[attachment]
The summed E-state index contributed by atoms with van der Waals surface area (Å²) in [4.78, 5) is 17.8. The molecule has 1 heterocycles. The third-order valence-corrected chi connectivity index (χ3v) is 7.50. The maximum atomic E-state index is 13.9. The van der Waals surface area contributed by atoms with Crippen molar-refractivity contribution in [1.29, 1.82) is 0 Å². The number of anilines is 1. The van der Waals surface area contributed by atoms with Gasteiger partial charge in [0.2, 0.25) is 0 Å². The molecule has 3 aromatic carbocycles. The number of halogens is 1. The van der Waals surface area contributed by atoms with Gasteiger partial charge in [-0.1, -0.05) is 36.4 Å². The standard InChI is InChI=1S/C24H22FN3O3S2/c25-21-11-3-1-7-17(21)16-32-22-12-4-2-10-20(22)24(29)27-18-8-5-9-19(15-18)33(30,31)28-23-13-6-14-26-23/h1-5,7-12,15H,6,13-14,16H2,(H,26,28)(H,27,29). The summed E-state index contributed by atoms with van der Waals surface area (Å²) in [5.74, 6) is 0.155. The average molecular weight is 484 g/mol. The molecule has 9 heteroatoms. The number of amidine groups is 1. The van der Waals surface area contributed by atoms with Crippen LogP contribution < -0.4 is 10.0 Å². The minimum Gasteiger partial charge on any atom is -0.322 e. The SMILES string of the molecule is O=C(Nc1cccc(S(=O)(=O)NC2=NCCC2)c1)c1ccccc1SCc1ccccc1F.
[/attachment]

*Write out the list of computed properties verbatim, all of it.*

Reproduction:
The summed E-state index contributed by atoms with van der Waals surface area (Å²) in [4.78, 5) is 17.8. The molecule has 1 heterocycles. The third-order valence-corrected chi connectivity index (χ3v) is 7.50. The maximum atomic E-state index is 13.9. The van der Waals surface area contributed by atoms with Crippen molar-refractivity contribution in [1.29, 1.82) is 0 Å². The number of anilines is 1. The van der Waals surface area contributed by atoms with Gasteiger partial charge in [0.2, 0.25) is 0 Å². The molecule has 3 aromatic carbocycles. The number of halogens is 1. The van der Waals surface area contributed by atoms with Gasteiger partial charge in [-0.1, -0.05) is 36.4 Å². The standard InChI is InChI=1S/C24H22FN3O3S2/c25-21-11-3-1-7-17(21)16-32-22-12-4-2-10-20(22)24(29)27-18-8-5-9-19(15-18)33(30,31)28-23-13-6-14-26-23/h1-5,7-12,15H,6,13-14,16H2,(H,26,28)(H,27,29). The summed E-state index contributed by atoms with van der Waals surface area (Å²) in [5.74, 6) is 0.155. The average molecular weight is 484 g/mol. The molecule has 9 heteroatoms. The number of amidine groups is 1. The van der Waals surface area contributed by atoms with Crippen LogP contribution < -0.4 is 10.0 Å². The minimum Gasteiger partial charge on any atom is -0.322 e. The SMILES string of the molecule is O=C(Nc1cccc(S(=O)(=O)NC2=NCCC2)c1)c1ccccc1SCc1ccccc1F.